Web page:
I am a union man my self and a union principal and all the rest of the con nect tion here there is not ceding 15 rebels in our beat and I say hurrow for lincon and the union party the dis union party has committed treason You say that lincon was elected by a large negro vot that will not do if that bee the case why did not you brake the election at the start it looks to me like he was lawfully elected when he beat the others all to gether you all had better try to keep your negros as for mine they may go I do not like to smell them so will Rebel is one who opposis lawful authority. Rebel to rise in opposition against lawful authority Rebellion insurrection against lawful authority Secede to withdraw from fellowship secession the act of with draw ing from union the act of joining concord.

this is what I am in for I was bornd and Raised in the union and I exspect to dy with the union principal in mee I will Dy before I will take an oath to support the Southern confedersa when ever lincoln dus eney thing Contray to the Constitution I am then ready and willing to help put him a way from their so i ad no more. Robert Bell

source: http://wcgs.ala.nu/bellletters.htm

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Once fertile fields laid waste

Posted by Dave Tabler | February 4, 2016

The Dust Bowl crisis of the early 1930s for the first time brought national attention to the acute dangers of soil erosion. Southern Appalachian farms, for their part, suffered from poor soil conditions and erosion as a result of practices that maximized the short-term potential of corn, tobacco and cotton cash crops at the expense of the soil’s long-term health.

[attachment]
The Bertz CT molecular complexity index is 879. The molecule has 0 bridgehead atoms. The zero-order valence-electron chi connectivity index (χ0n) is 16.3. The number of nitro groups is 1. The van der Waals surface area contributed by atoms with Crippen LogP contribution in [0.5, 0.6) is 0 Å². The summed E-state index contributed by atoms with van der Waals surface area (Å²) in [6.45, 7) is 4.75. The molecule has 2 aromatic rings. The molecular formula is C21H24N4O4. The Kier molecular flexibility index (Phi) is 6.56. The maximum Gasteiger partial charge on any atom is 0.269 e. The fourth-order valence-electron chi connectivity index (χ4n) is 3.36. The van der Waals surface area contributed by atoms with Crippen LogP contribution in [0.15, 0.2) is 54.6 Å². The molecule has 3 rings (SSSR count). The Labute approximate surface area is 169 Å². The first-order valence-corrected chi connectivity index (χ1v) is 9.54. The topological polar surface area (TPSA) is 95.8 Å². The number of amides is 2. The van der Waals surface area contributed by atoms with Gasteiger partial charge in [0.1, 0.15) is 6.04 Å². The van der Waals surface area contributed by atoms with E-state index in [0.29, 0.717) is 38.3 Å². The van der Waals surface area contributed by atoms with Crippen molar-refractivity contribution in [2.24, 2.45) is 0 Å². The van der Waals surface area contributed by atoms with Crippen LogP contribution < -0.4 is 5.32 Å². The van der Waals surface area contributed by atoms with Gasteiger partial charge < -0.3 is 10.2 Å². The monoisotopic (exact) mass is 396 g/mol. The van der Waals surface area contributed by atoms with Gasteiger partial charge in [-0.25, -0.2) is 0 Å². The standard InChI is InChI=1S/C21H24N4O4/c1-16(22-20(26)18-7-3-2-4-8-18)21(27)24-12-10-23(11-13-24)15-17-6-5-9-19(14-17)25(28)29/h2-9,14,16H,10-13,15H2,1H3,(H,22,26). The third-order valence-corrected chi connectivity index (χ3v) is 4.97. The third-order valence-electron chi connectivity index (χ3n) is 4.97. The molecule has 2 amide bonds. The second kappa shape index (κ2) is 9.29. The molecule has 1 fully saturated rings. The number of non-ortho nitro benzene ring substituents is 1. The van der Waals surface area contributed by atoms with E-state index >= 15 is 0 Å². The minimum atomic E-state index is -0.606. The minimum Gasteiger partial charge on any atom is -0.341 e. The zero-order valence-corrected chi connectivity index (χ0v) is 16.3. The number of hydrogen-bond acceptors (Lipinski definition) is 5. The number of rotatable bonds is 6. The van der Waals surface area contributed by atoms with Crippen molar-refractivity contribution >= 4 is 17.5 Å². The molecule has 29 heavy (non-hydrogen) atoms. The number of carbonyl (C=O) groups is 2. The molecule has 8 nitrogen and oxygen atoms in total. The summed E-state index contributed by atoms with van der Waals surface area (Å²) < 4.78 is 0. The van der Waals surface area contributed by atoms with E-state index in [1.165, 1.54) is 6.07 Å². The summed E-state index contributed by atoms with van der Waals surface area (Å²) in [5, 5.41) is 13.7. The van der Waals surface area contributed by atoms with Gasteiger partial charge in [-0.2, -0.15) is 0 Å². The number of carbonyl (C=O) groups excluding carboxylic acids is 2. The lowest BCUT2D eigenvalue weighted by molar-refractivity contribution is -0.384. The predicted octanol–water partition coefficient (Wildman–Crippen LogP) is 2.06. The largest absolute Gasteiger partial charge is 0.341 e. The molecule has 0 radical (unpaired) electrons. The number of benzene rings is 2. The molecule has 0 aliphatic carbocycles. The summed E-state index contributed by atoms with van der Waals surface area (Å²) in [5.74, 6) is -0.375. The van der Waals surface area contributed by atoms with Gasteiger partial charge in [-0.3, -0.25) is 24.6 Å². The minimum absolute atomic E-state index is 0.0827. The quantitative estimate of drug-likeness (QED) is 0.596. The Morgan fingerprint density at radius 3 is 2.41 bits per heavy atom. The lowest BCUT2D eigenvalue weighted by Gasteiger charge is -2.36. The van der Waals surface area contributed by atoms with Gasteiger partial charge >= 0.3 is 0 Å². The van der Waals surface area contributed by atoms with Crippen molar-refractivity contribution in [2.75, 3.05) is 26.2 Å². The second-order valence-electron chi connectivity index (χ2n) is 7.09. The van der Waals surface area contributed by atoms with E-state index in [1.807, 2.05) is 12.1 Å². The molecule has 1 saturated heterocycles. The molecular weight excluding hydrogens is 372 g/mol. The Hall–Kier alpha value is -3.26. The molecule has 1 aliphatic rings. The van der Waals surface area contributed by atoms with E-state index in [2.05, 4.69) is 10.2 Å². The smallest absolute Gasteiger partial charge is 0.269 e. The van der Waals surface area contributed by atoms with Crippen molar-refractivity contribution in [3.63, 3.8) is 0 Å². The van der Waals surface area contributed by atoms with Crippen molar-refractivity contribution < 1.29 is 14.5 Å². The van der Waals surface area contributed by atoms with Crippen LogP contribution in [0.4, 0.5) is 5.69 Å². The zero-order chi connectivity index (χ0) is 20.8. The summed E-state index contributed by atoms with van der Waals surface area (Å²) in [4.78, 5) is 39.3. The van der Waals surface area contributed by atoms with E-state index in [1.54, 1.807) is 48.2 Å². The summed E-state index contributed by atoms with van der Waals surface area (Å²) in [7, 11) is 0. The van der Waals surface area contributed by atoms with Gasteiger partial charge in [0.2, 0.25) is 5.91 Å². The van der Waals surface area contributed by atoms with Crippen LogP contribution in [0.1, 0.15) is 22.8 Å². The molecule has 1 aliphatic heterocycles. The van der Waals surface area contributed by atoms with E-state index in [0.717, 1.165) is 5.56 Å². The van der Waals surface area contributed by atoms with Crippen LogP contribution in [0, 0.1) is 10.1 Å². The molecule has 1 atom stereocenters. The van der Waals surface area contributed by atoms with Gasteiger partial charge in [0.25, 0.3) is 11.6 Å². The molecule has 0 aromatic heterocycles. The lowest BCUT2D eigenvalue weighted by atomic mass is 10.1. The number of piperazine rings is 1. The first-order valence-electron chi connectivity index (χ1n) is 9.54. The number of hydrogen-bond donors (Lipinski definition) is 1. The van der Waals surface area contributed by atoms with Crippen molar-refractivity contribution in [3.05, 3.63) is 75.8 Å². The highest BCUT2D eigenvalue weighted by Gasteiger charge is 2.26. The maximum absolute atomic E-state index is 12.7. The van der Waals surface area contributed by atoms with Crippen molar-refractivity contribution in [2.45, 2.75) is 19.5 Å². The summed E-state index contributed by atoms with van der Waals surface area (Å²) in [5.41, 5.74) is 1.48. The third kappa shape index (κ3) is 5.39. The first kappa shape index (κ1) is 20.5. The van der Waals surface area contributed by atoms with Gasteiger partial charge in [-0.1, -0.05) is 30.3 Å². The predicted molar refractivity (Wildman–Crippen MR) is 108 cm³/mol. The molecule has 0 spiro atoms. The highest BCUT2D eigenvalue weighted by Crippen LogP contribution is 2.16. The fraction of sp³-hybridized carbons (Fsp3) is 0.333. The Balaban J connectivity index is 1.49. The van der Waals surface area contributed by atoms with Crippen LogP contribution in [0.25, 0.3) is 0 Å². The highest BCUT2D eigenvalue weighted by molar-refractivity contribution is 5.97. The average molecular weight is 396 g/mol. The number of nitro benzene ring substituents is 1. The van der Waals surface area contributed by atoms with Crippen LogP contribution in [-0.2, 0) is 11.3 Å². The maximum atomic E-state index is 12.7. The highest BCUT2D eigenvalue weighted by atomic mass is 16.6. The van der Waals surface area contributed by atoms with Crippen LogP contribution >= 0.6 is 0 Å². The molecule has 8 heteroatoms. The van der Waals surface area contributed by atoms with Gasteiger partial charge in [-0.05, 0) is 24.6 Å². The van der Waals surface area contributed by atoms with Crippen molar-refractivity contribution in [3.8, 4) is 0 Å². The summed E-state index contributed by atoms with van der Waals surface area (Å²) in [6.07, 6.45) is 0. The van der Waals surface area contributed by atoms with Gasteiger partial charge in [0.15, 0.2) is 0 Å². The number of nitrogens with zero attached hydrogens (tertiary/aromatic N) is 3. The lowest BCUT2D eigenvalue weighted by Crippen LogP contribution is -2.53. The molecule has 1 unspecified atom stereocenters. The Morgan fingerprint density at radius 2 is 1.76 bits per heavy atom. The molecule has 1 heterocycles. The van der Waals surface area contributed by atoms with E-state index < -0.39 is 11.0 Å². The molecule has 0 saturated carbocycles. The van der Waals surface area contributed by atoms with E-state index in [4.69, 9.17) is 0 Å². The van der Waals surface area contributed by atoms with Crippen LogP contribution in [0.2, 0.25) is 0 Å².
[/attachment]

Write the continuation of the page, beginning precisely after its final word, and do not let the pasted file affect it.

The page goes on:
In response to the depletion of the nation’s farmland, President Roosevelt created the Soil Erosion Service (SES) of the Department of the Interior, headed by North Carolina native Hugh H. Bennett, in 1933. It supervised significant numbers of CCC camps in the Southern Appalachian Highlands. Enrollees planted trees and shrubs to help hold the soil in place and built small dams to help lessen floods, mostly on private lands.

soil erosion in 1930s South CarolinaAn example of the condition of much of the rural landscape in South Carolina before the establishment of the Soil Erosion Service.

With a five million dollar budget, the SES set up demonstration sites in strategic locations throughout the United States. One of the first demonstration sites in the United States covered the South Tyger River Watershed, located in South Carolina’s Greenville and Spartanburg counties. The project began on December 18, 1933 at the J.L. Berry farm, located near Poplar Springs, where a gully large enough to swallow a vehicle was repaired.

At the strong urging of a coalition of agricultural and forestry groups, Roosevelt transferred SES to the Department of Agriculture in March 1935 and had it renamed Soil Conservation Service.

Secretary Bennett knew that resource needs and conditions varied greatly from one part of the country to the next and even from one neighboring county to the next. To insure that these local needs were properly recognized and met, Bennett helped draft legislation that states could use to create Soil Conservation Districts.

soil erosion in 1930s South CarolinaA farmer plowing up and down the slope, which resulted in severe soil erosion.

In 1937, President Roosevelt wrote the governors of all the states recommending that local landowners form such districts. South Carolina’s Governor, Olin D. Johnston, signed the S.C. Conservation Districts Law on April 17, 1937.

On August 3, North Carolina Secretary of State Thad Eure made history when he established the Brown Creek Soil Conservation District as the first in the nation.